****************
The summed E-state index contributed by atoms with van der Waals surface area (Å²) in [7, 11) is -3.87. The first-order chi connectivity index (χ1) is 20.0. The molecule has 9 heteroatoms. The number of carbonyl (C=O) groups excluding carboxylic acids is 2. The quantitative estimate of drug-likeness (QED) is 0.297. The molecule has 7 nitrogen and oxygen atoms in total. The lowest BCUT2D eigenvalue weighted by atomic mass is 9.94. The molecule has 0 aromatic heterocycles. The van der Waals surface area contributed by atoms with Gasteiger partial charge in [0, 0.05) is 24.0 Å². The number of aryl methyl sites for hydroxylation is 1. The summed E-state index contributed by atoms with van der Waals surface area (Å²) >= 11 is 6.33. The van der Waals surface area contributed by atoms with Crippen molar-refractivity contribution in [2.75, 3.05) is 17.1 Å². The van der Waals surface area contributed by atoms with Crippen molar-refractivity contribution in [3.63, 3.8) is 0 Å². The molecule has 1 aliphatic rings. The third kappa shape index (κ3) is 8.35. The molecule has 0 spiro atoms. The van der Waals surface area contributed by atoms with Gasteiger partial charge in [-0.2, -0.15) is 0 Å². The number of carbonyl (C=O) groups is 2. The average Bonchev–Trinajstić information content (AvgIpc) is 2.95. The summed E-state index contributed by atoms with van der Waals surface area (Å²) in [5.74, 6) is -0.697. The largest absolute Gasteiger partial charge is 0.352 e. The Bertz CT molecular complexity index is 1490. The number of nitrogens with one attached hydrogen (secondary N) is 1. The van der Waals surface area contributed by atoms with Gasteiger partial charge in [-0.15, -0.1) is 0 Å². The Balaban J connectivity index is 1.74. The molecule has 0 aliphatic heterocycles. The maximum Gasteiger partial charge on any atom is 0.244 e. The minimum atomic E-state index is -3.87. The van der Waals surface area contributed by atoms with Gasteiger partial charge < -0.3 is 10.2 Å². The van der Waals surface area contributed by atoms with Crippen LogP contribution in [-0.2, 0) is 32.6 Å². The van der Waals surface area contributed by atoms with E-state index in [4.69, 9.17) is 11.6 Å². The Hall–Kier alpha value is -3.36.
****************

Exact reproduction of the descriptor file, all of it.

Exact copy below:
The summed E-state index contributed by atoms with van der Waals surface area (Å²) in [7, 11) is -3.87. The first-order chi connectivity index (χ1) is 20.0. The molecule has 9 heteroatoms. The number of carbonyl (C=O) groups excluding carboxylic acids is 2. The quantitative estimate of drug-likeness (QED) is 0.297. The molecule has 7 nitrogen and oxygen atoms in total. The lowest BCUT2D eigenvalue weighted by atomic mass is 9.94. The molecule has 0 aromatic heterocycles. The van der Waals surface area contributed by atoms with Gasteiger partial charge in [0, 0.05) is 24.0 Å². The number of aryl methyl sites for hydroxylation is 1. The summed E-state index contributed by atoms with van der Waals surface area (Å²) >= 11 is 6.33. The van der Waals surface area contributed by atoms with Crippen molar-refractivity contribution in [2.75, 3.05) is 17.1 Å². The van der Waals surface area contributed by atoms with Crippen molar-refractivity contribution in [3.63, 3.8) is 0 Å². The molecule has 1 aliphatic rings. The third kappa shape index (κ3) is 8.35. The molecule has 0 spiro atoms. The van der Waals surface area contributed by atoms with Gasteiger partial charge in [-0.2, -0.15) is 0 Å². The number of carbonyl (C=O) groups is 2. The average Bonchev–Trinajstić information content (AvgIpc) is 2.95. The summed E-state index contributed by atoms with van der Waals surface area (Å²) in [5.74, 6) is -0.697. The largest absolute Gasteiger partial charge is 0.352 e. The Bertz CT molecular complexity index is 1490. The number of nitrogens with one attached hydrogen (secondary N) is 1. The van der Waals surface area contributed by atoms with Gasteiger partial charge in [-0.15, -0.1) is 0 Å². The Balaban J connectivity index is 1.74. The molecule has 0 aliphatic heterocycles. The maximum Gasteiger partial charge on any atom is 0.244 e. The minimum atomic E-state index is -3.87. The van der Waals surface area contributed by atoms with Gasteiger partial charge < -0.3 is 10.2 Å². The van der Waals surface area contributed by atoms with Crippen LogP contribution in [-0.2, 0) is 32.6 Å². The van der Waals surface area contributed by atoms with E-state index in [4.69, 9.17) is 11.6 Å². The Hall–Kier alpha value is -3.36.